Onshore fields bolstered 2006 US gas output
Land drilling bolstered US gas production in 2006, a warmer than normal year characterized by lower imports from Canada, reduced LNG imports from fewer countries, and above average storage levels, said the US Energy Information Administration.
HOUSTON, Apr. 20 -- Land drilling bolstered US gas production in 2006, a warmer than normal year characterized by lower imports from Canada, reduced LNG imports from fewer countries, and above average storage levels, said the US Energy Information Administration.
All data are preliminary, EIA said, but total marketed gas production climbed 2% on the year to 19.34 tcf in 2006 even though 2005-06 Gulf of Mexico output fell due to hurricanes.
Gulf production, usually more than 20% of annual marketed US gas output, dropped 21% in 2005 and 13% through October 2006 to 15% of cumulative marketed production.
Marketed production outside the gulf as of October 2006 was 13.68 tcf, more than 4% higher than the 2005 level. Many producing states recorded gas output gains in 2006, and a majority of the increase came from the top three producing states, Texas, Oklahoma, and Wyoming. They accounted for 73% of the increase.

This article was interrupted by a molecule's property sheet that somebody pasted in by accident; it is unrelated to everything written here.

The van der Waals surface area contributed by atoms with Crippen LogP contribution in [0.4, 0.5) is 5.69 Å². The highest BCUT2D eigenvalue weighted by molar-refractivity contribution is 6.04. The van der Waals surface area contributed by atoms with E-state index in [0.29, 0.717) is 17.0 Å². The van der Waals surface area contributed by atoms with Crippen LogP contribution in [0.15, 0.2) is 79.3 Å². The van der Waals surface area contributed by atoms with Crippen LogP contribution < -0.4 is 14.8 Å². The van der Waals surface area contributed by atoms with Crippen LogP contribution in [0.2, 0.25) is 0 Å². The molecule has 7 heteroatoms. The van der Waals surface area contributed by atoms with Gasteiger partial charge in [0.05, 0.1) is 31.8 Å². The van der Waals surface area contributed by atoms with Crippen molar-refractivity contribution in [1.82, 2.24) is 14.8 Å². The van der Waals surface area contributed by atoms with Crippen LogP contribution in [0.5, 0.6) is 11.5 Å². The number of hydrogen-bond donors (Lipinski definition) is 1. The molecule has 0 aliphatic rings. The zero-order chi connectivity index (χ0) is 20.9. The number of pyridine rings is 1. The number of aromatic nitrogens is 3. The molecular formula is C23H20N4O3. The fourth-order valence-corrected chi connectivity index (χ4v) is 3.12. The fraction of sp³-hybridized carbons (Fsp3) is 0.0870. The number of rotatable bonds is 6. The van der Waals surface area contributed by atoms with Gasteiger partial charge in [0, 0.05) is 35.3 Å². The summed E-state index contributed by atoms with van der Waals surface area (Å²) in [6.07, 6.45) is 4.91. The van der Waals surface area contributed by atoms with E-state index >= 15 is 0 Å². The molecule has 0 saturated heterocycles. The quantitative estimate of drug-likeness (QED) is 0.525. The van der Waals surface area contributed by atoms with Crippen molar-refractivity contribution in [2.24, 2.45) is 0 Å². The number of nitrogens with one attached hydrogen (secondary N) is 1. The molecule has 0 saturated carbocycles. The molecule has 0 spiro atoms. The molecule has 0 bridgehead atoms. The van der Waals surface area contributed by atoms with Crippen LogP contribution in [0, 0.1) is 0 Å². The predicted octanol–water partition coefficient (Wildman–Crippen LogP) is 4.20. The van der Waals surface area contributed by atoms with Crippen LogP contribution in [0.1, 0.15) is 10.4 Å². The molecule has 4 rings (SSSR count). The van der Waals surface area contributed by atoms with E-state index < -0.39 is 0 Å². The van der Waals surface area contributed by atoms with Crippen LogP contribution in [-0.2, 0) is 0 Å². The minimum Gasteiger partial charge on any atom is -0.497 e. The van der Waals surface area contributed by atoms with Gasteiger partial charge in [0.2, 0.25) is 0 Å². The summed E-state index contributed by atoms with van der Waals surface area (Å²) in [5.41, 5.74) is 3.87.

Texas gas output in the 10 months was 259 bcf or 5% on the year and 46% of the overall increase. An average 133 rigs were active in 2006 in Texas District 5, a 24-county area where the Barnett shale and several East Texas plays hold force. This was a 53-rig increase from 2005.
Oklahoma and Wyoming gas production each climbed 5%.
Transport and storage
To move gas from new wells, crews added 12.3 bcfd of gas pipeline capacity in the US in 2006, 50% more than they laid in 2005 and 44% more mileage.
The main driver was gas production in Colorado-Wyoming and Northeast Texas. Twenty-one of the 45 US gas pipeline projects completed in 2006 were located in the two areas. Three medium-to-large gas lines totaling 2.4 bcfd of capacity and 192 miles were added in the gulf.
EIA said 2006 US gas imports totaled 3.4 tcf, down 5%.
Gas imports from Canada grew in 2004-05 and stalled in 2006 at 3.6 tcf, down 103 bcf from 2005, because less gas was available from Canada despite slightly more production. LNG imports fell 8% to 584 bcf. The LNG came from four countries�Trinidad and Tobago, Egypt, Nigeria, and Algeria�considerably fewer countries than in previous years when the Middle East and Pacific Basin contributed.
Working gas in storage at the start of the 2006-07 heating season was 3.452 tcf, the highest level since 1990. The first ever weekly net injection (1 bcf) occurred during a winter season occurred in the week ended Dec. 29, 2005, and mid-2006 injections were well below average.